The City of Weyburn has a new way to communicate critical information in the event of any emergency in the future.
Tuesday it launched the Everbridge Emergency Alert Program which is the first of its kind in Saskatchewan.
"In 2011, the City of Weyburn experienced a fair amount of flooding and we really struggled getting information back and forth to the public and it’s something the citizens kind of wanted," said Weyburn Fire Chief Steve Debienne. "They wanted some more critical information and time-sensitive information in a timely manner."
There's been more than one song written by musicians inspired by the words "Hell or High Water" uttered by the president of the Calgary Stampede president after flooding in Alberta.
Marc Martel wrote this song and it is available to download for free on the Calgary Stampede website.
Blake Reid wrote a song as well. The video is below.
Highway 263 in Prince Albert National Park has closed because of a washout.
The affected section of the highway is just inside the park boundary and southeast of the Cookson Road junction.
Drivers can still get to Waskesiu Lake from Shellbrook via Highway 240 however the route from Christopher and Emma Lakes to Waskesiu via Highway 263 is closed.
The park’s Canada Day celebration will be unaffected by the closure. However drivers will have to use Highway 240, also known as Cookson Road, or Highway 2 to access the Waskesiu town site.
With the Canada Day long weekend underway, officials in Alberta are reminding Saskatchewan travelers that they are still open for business despite flood clean-up efforts.
Many roads are still closed in Southern Alberta where flooding hit the hardest, including in High River where some residents are just now being allowed back to their homes. Calgary is still without power in some areas, though in most areas it has been restored.
Heavy rain storms to the east have left people in Gainsborough by the Manitoba border dealing with a lot of water.
The storm system caused flash flooding in several towns in southwest Manitoba, but it also caught the southeast corner of Saskatchewan.
Duane McKay is the emergency manager for the province. He said they've been in contact with communities experiencing localized flooding, but so far there have been no calls for assistance.
"Most of the issues are roads that have been over topped and pooling of water," McKay explained.
It will be some time yet until the peak of the flood waters from Alberta flows into Cumberland Lake. This leaves an uncertain time line for when the evacuees of Cumberland House and the Cumberland House Cree Nation can return to their homes.
"We're managing or planning for a peak somewhere between the 10th and 15th of July," said Duane McKay, commissioner of emergency management and fire safety for Saskatchewan.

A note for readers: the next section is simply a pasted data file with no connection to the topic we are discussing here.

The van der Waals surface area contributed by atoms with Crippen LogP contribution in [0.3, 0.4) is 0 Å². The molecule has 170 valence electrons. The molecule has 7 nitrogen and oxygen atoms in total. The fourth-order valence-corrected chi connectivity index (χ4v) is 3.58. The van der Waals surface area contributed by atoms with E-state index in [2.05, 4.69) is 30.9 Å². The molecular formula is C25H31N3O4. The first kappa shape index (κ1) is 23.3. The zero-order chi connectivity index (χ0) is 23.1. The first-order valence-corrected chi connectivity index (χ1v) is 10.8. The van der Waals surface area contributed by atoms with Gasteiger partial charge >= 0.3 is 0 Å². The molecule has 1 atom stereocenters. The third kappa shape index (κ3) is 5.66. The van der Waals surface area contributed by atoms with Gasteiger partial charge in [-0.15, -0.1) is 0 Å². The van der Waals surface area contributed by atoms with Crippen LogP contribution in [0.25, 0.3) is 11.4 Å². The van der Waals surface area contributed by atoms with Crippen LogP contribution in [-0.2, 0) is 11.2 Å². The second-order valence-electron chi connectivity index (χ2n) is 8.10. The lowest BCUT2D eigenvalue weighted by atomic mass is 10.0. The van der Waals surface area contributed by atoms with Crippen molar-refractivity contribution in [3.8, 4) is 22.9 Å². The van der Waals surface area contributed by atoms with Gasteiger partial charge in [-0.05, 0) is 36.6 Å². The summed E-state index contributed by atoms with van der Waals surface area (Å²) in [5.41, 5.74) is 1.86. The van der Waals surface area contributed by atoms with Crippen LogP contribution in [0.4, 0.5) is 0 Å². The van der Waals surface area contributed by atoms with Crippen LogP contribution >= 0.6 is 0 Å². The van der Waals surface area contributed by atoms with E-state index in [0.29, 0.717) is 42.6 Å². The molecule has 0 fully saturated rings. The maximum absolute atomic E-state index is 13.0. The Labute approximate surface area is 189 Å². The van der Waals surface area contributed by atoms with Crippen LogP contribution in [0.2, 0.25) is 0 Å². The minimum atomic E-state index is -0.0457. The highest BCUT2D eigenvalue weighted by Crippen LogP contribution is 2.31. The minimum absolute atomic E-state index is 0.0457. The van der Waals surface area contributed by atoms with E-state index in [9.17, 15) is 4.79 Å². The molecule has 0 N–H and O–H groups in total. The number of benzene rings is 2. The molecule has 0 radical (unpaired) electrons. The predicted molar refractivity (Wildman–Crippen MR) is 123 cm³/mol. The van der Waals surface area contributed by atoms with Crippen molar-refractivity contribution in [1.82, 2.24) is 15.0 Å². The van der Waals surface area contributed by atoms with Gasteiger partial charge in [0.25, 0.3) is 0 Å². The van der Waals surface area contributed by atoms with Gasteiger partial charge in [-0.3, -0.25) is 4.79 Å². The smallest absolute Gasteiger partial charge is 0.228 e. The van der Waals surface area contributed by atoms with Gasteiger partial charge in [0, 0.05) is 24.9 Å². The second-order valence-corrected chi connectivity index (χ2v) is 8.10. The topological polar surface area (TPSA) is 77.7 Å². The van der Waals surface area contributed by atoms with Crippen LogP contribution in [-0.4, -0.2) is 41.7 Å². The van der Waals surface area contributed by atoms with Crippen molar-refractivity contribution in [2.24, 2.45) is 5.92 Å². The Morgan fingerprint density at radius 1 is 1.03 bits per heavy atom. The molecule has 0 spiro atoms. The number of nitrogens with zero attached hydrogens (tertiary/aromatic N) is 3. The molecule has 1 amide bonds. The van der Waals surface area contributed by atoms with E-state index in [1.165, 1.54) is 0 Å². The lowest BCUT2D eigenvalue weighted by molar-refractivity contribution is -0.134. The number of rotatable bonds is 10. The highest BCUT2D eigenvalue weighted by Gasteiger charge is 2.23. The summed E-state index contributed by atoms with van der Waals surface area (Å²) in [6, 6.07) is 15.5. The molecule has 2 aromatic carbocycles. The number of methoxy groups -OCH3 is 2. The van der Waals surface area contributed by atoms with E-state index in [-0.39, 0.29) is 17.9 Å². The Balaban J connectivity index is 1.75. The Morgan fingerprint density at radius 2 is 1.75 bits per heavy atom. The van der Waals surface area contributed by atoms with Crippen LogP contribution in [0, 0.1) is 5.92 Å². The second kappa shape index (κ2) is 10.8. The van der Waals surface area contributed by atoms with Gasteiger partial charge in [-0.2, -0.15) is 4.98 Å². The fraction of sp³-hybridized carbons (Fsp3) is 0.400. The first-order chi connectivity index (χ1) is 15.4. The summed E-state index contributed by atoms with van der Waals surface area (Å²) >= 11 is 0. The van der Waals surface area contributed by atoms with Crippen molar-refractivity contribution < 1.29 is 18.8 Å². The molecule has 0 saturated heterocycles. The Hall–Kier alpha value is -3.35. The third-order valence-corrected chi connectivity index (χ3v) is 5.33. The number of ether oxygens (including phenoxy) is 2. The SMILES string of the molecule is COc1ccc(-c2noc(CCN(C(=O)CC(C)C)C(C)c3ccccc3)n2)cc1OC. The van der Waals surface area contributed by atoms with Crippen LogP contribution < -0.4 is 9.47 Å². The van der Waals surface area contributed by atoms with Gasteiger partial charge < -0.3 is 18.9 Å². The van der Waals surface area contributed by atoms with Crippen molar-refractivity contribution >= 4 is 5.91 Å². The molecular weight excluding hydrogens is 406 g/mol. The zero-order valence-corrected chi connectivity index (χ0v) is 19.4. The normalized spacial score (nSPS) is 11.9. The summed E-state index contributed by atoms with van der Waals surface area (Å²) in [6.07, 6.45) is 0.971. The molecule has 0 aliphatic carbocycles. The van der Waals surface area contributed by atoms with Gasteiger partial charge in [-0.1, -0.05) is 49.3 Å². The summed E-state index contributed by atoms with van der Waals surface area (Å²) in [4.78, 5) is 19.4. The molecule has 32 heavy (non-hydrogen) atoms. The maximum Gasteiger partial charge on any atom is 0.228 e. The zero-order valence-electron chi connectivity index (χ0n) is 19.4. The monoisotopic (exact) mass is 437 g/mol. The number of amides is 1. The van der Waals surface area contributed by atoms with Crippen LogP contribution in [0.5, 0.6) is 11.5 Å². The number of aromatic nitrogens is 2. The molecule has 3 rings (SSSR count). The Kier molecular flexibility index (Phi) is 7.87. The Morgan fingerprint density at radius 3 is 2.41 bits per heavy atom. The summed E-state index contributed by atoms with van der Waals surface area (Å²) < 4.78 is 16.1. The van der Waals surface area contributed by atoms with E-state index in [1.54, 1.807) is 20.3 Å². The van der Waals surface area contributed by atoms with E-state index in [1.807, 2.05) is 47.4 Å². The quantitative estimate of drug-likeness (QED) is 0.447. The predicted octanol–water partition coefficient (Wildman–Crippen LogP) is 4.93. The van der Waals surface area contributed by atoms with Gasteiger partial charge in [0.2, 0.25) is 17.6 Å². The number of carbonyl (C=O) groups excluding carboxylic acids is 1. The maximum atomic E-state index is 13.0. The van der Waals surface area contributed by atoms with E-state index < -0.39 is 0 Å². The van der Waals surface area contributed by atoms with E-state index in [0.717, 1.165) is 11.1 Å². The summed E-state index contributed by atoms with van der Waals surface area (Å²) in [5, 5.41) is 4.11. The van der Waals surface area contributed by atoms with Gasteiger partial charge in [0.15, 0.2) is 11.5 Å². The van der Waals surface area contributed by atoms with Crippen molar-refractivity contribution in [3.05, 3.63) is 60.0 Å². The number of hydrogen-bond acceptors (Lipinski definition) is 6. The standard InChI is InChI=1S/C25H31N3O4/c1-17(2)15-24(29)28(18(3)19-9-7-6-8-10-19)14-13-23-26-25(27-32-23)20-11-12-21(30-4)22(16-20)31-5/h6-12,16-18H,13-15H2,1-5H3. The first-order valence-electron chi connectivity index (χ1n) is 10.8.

With all of the attention on flooding rivers in Alberta, some people might be wondering where it all goes when it gets to Saskatchewan.
To answer that question Patrick Boyle with the Water Security Agency offered up a quick geography lesson on how the rivers flow through the province from the west. He says it all starts in the southwest by the border with the Saskatchewan River.
“The Red Deer River, the Bow River and the Oldman River in Alberta feed into that,” Boyle explained.
As flood waters flow from Alberta into Saskatchewan, donations to help the flood-ravaged residents of several Alberta communities are flowing back.
A convoy of trucks, trailers and a motor home left from the Cree Land Mini-Mart in Regina Wednesday morning headed for the Siksika First Nation.
"I come from a reserve about one hour south of there called the Blood Reserve, so we have a close relationship with them," said Beatle Soop, the man who initiated the donation collection at the mini-mart.
The president of the Calgary Stampede said the 2013 edition of the Greatest Outdoor Show on Earth will go on ‘come hell or high water’ despite the grounds where the event is held being damaged by flood waters.
The 10-day event draws over a million guests each year, with a number coming from Saskatchewan.
Prince Albert’s Brennin Jack has gone to the event the last number of years and is going again this year to compete in the international auctioneering championship—an event he won in 2012.
While water levels along the South Saskatchewan River remained roughly the same on Tuesday, the Water Security Agency (WSA) warns that the North Saskatchewan River may swell more than originally expected.
The cities of North Battleford and Prince Albert have been put on alert as flows continue to come in from Alberta.